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I try to compile a C code using make file. I get the following error:

/home/dev5/src/ermparselex.c:69: error: initializer element is not constant
/home/dev5/src/ermparselex.c:69: error: (near initialization for âyyinâ)

Code snippet along with line numbers:

65 int yyleng; extern char yytext[];
 66 int yymorfg;
 67 extern char *yysptr, yysbuf[];
 68 int yytchar;
 69 FILE *yyin = stdin, *yyout = stdout;
 70 extern int yylineno;
 71 struct yysvf {
 72         struct yywork *yystoff;
 73         struct yysvf *yyother;
 74         int *yystops;};
 75 struct yysvf *yyestate;
 76 extern struct yysvf yysvec[], *yybgin;

The values of stdin and stdout are not defined anywhere in this code. I could not get a proper solution from google. Any idea why this error occurs?

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What are the versions of lex/flex and gcc you are using? –  maverik May 30 '12 at 7:40
    
gcc (GCC) 4.1.2 20080704 (Red Hat 4.1.2-44), flex version 2.5.4 –  Tinyspark May 30 '12 at 7:43
    
Hi Ignacio, thanks for the response. I am not sure what you exactly mean. –  Tinyspark May 30 '12 at 8:03

2 Answers 2

In C a global variable can only be initialized with a constant expression or a string literal, and the rules for constant expressions are much stricter than in C++.

stdin and stdout are pointers referring to global objects, they are not constants (the addresses might not be known until link-time) so you cannot use them to initialize global variables.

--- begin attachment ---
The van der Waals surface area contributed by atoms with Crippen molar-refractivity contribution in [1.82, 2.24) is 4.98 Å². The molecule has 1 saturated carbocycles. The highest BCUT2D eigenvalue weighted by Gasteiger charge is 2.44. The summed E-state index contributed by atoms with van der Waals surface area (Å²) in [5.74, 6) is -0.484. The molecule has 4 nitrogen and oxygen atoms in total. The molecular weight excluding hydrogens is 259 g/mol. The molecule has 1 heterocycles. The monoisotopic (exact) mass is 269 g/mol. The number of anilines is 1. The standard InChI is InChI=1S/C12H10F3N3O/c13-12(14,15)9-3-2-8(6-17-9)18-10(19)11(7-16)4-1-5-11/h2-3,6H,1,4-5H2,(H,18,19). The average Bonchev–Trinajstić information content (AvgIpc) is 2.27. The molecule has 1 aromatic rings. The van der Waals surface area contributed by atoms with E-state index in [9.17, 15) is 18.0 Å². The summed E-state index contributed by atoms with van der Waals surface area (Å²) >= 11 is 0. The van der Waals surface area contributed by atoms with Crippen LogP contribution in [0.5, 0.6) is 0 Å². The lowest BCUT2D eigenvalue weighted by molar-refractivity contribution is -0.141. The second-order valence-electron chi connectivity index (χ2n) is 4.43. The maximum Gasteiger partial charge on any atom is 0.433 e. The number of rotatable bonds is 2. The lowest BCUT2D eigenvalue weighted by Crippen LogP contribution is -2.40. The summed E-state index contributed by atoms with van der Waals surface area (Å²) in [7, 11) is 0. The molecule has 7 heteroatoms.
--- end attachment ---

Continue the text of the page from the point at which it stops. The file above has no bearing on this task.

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Make sure you're include'ing stdio.h, and remove the braces:

#include <stdio.h>

FILE *yyin = stdin, *yyout = stdout;

The include defines stdin/stdout.

The braces '{}' change how the values of 'stdin' and 'stdout' are interpreted by the compiler, don't do that.

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Hi telornix, my code contains #include<stdio.h>. I also tried removing the braces. Still I get the same error. –  Tinyspark May 30 '12 at 8:15
    
then you're missing a ';' (semicolon) or something in a line previous to line 69. Some more lines above what you've given would be helpful. –  lornix May 30 '12 at 8:16
    
I have modifed the question to include code snippets above and below line no 69 –  Tinyspark May 30 '12 at 8:23
1  
Evidently it's something about the fact that 'stdin' and 'stdout' aren't REALLY constants. You'll likely need to initialize the values of yyin and yyout to stdin/stdout somewhere in main() or wherever they're used. Rewriting that line to read "FILE *yyin,*yyout;" causes everything to compile properly. Call it a quirk of C. If you had true constants to put there (like 17 or 0x743, then it would work). –  lornix May 30 '12 at 8:29

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